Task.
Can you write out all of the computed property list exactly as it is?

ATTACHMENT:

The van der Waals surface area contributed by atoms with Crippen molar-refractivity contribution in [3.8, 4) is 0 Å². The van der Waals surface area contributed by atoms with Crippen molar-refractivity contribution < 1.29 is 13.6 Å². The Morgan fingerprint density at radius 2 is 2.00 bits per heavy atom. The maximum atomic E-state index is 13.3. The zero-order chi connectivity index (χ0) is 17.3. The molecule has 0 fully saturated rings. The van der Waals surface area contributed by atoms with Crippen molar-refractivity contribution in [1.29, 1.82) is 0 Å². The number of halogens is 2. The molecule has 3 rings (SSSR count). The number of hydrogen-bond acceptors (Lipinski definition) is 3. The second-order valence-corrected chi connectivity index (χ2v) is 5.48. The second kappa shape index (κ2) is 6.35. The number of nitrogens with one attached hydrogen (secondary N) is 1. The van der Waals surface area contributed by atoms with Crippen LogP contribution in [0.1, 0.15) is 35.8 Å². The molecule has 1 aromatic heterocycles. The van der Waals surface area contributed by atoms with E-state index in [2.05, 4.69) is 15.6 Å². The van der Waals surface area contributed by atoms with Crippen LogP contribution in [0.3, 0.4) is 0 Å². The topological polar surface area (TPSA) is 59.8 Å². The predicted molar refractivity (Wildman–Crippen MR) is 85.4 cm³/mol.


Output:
The van der Waals surface area contributed by atoms with Crippen molar-refractivity contribution in [3.8, 4) is 0 Å². The van der Waals surface area contributed by atoms with Crippen molar-refractivity contribution < 1.29 is 13.6 Å². The Morgan fingerprint density at radius 2 is 2.00 bits per heavy atom. The maximum atomic E-state index is 13.3. The zero-order chi connectivity index (χ0) is 17.3. The molecule has 0 fully saturated rings. The van der Waals surface area contributed by atoms with Crippen molar-refractivity contribution in [1.29, 1.82) is 0 Å². The number of halogens is 2. The molecule has 3 rings (SSSR count). The number of hydrogen-bond acceptors (Lipinski definition) is 3. The second-order valence-corrected chi connectivity index (χ2v) is 5.48. The second kappa shape index (κ2) is 6.35. The number of nitrogens with one attached hydrogen (secondary N) is 1. The van der Waals surface area contributed by atoms with Crippen LogP contribution in [0.1, 0.15) is 35.8 Å². The molecule has 1 aromatic heterocycles. The van der Waals surface area contributed by atoms with E-state index in [2.05, 4.69) is 15.6 Å². The van der Waals surface area contributed by atoms with Crippen LogP contribution in [0.3, 0.4) is 0 Å². The topological polar surface area (TPSA) is 59.8 Å². The predicted molar refractivity (Wildman–Crippen MR) is 85.4 cm³/mol.